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Clarence Page: Reparations for slavery gain momentum in our national discussion

Clarence Page: Reparations for slavery gain momentum in our national discussion

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When “The Daily Show” host Trevor Noah opened his nightly monologue with “Let’s talk about slavery” a couple of years ago, he immediately followed with alarm, “No, white people, come ba-a-a-ack.”

Right. That’s the voice I hear whenever I consider writing about slavery reparations. Nothing in my many years of punditry triggers voices of rage and resentment like the R-word — whether from voices on the far right or far left.

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Clarence Page

If anything, I find it ironic that some of the same people who vigorously defend the preservation of statues honoring the Confederacy tell the descendants of slavery to just “Get over it.” History does matter.

Yet, I also have taken plenty of heat from progressives for agreeing, however begrudgingly, with Senate Republican Leader Mitch McConnell of Kentucky that there’s really no way — politically or practically — to adequately compensate all of today’s African Americans for the enslavement of our ancestors so long ago.

Yet, two years later, the issue has taken on new life in places such as Evanston, Ill., which in March became what is believed to be the nation’s first city to offer reparations to Black residents who have suffered housing discrimination.

The modest but historic resolution directs initial funding of $400,000 from the city’s Local Reparations Fund, funded mostly by a new tax on legal marijuana. The fund will award up to $25,000 to 16 eligible households to help with a home purchase, repairs or improvements.

Applicants must have been Black residents between 1919 and 1969 or a direct descendant. They also may qualify if they experienced housing discrimination because of the city’s policies or practices after 1969, the resolution says.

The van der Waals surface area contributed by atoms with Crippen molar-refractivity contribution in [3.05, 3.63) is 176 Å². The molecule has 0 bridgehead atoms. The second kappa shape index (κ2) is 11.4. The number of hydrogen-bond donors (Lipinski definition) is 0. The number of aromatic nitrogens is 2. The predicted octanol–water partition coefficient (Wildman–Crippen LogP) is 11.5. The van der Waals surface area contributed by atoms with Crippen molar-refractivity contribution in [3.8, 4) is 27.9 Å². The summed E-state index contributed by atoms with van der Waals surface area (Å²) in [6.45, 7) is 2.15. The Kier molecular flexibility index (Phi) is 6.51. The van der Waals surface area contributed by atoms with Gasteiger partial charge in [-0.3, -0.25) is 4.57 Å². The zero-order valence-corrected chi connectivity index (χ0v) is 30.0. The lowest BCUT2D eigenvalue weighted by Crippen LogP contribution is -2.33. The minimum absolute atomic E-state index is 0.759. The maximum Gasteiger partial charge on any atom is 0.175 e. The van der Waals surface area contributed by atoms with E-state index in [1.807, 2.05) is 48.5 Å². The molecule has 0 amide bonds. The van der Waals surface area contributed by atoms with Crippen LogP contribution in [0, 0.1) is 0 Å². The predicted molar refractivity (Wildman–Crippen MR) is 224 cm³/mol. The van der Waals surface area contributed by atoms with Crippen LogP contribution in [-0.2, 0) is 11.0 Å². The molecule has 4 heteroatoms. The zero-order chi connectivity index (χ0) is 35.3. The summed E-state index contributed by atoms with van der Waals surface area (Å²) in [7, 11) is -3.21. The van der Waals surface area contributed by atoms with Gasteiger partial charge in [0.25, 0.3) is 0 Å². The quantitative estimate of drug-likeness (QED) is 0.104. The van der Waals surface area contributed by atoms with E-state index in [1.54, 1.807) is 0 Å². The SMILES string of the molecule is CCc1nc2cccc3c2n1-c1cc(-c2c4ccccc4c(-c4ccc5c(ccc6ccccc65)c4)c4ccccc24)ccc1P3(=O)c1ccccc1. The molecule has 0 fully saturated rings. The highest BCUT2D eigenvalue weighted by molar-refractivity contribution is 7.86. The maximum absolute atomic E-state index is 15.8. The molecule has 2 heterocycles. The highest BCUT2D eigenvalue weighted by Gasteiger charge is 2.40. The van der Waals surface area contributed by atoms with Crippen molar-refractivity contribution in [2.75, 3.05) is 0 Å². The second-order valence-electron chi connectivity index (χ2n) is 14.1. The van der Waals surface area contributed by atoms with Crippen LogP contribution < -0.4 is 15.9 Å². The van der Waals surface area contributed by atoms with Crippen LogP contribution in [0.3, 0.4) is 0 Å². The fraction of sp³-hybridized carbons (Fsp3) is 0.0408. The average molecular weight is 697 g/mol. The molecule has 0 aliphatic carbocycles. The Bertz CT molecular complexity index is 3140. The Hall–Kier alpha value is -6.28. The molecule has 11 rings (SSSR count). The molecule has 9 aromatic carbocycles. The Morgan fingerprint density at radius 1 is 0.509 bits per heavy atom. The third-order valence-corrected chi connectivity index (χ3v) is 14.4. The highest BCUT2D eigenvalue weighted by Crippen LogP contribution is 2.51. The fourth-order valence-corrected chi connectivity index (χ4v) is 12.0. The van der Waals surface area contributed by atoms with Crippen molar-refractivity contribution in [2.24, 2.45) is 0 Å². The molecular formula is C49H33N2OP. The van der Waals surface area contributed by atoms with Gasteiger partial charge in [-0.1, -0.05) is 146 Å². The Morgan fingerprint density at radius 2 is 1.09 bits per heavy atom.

Other cities have taken a similarly targeted approach to reparations in the era of racial reckoning following the George Floyd murder. For example, the Asheville, N.C., City Council voted unanimously in July for reparations that would take the form of helping businesses and providing housing and health care. Other local governments considering reparations in some form include Amherst, Mass., Providence, R.I., and Iowa City, Iowa. In California, elected officials in Manhattan Beach in Los Angeles County announced a bill to restore property now known as Bruce’s Beach to the Black family whose resort on that oceanside property was wrongly seized by city officials in 1924.

In Washington, Georgetown University has announced a fundraising goal of $400,000 a year to benefit the descendants of the 272 slaves who were sold to help keep the college afloat almost 200 years ago. Now students who had voted to pay for it through additional fees won’t have to do so.

Yet while some other states, mostly where Democrats control the legislatures, have introduced proposals to study the possibility of reparations, most have stalled, according to various reports.

The debate so far has centered mainly on who has benefited from what happened years ago. Yet, as in lawsuits, it’s important to establish money damages, which seldom have amounted to more than a token amount in reparations efforts compared with how much damage was suffered.

For example, a commission formed after World War II paid out about $1.3 billion to Native Americans by the time it dissolved in 1978 — but that sum amounted to less than $1,000 for each Native American. In 1988, Congress voted to extend an apology and pay $20,000 to each Japanese American survivor of the World War II internment, a token gesture compared with the property and freedom they lost.

Celebrated Black author Ta-Nehisi Coates got the current reparations ball rolling with his reporting for The Atlantic on how federal housing policy, among other abuses, cost countless Black folks the ability to build wealth that routinely was granted to white homebuyers.

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